NYC Weekend & Rhizome-trees

Spending the weekend in NY, family biz, plus some intensive ashtanga sessions with Manju Jois, plus some fun & friends. So, first stop coming into the city yesterday was the A.I.R. gallery for a look at the Susan Bee / Miriam Laufer show, which closed last night. For someone who has been demeaning tree-structures in favor of more nomadic rhizomes, Bee’s paintings in this show were wonderfully instructive: they all use a tree-structure, but one that I felt to be extremely morphic (& not only from painting to painting), suggesting every branched-shape imaginable from menora or chanukkia to family tree (the obvious referent, given that Miriam Laufer was Susan Bee’s mother, and thus this is a mother/daughter show) to world tree (though I don’t remember now if there was an upside down one), but all of them in fact turning into rhizomes because of the drawn, painted or collaged figures that sprout from them heterogeneously, breaking up (cracking up, in their humor) the seriousness of the old hierarchically loaded tree structures. Bee’s rich colors and whimsical humor make the paintings a pleasure to spend time with; the title of a Kundera novel came to mind: The Lightness of Being — as did, given some of the old Jewish figures she has collaged into the paintings, Jerome Rothenberg’s Poland 1931 sequence.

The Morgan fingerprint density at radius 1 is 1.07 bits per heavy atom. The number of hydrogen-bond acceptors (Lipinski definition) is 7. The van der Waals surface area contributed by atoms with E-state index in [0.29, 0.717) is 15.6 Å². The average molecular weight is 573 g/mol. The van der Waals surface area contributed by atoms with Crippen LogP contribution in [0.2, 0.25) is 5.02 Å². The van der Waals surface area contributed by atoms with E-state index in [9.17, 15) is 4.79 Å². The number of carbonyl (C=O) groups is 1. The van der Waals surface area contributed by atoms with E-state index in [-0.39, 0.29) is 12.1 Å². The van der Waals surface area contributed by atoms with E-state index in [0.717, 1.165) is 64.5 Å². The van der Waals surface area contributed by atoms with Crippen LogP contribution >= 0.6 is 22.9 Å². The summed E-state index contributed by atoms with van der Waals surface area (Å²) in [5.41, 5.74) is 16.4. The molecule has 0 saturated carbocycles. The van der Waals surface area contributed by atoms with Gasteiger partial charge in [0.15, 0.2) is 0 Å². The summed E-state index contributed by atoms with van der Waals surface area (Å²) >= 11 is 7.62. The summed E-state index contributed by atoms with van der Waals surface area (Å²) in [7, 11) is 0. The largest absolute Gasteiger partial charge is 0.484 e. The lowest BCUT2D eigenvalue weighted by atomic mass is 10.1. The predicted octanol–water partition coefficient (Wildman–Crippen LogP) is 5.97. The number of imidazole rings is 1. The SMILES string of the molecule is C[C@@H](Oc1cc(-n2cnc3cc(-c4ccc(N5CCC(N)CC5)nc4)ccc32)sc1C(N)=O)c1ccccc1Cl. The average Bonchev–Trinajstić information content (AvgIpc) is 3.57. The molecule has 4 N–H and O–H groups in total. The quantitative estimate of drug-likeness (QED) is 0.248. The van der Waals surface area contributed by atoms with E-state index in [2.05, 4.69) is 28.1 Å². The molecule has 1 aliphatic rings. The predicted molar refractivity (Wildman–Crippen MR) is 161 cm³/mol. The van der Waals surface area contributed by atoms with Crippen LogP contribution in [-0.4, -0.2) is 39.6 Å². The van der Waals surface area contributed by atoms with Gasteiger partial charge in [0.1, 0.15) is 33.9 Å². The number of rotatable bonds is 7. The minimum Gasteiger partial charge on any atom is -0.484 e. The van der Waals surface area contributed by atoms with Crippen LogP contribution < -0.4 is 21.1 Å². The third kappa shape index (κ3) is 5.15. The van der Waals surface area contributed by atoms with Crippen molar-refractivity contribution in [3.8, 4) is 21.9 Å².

An association which may have been set off more directly by the presenc ein the gallery of a copy of The Burning Babe & Other Poems that superb book of collaboration by Rothenberg and Bee, published in 2005 by Steve Clay’s Granary Books. For when a paperback un-limited edition, us mere mortals can afford?

There’s an interesting essay on the show by Johanna Drucker up here. Drucker speaks well to the rimes between mother’s and daughter’s art, though I must admit that what struck me most was the difference, in that Miriam Laufer’s work showed a 60ies seriousness & psyche angst that is absent from Bee’s work — or else transmuted into a light, humorous & at time near-sarcastic touch.

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1 Response

  1. Paul Hotvedt says:

    Pierre
    Interesting take on trees. In the water-hungry and wind-fed grasslands, when trees appear they don’t mock nomadism so much as they mock excessive acquisitiveness and hierarchy by suggesting that nomadism is our natural state–we come and go as we please around them. Outside of the taller cottonwoods that favor streams, the scrubby elms and rough-leaved dogwoods are often not much more than tortured looking shrubs, taking what comes to them and using what soil where they happened to sprout.
    wish I could have seen those paintings, the reproduction is very inviting. —Paul (Lawrence, Kansas)

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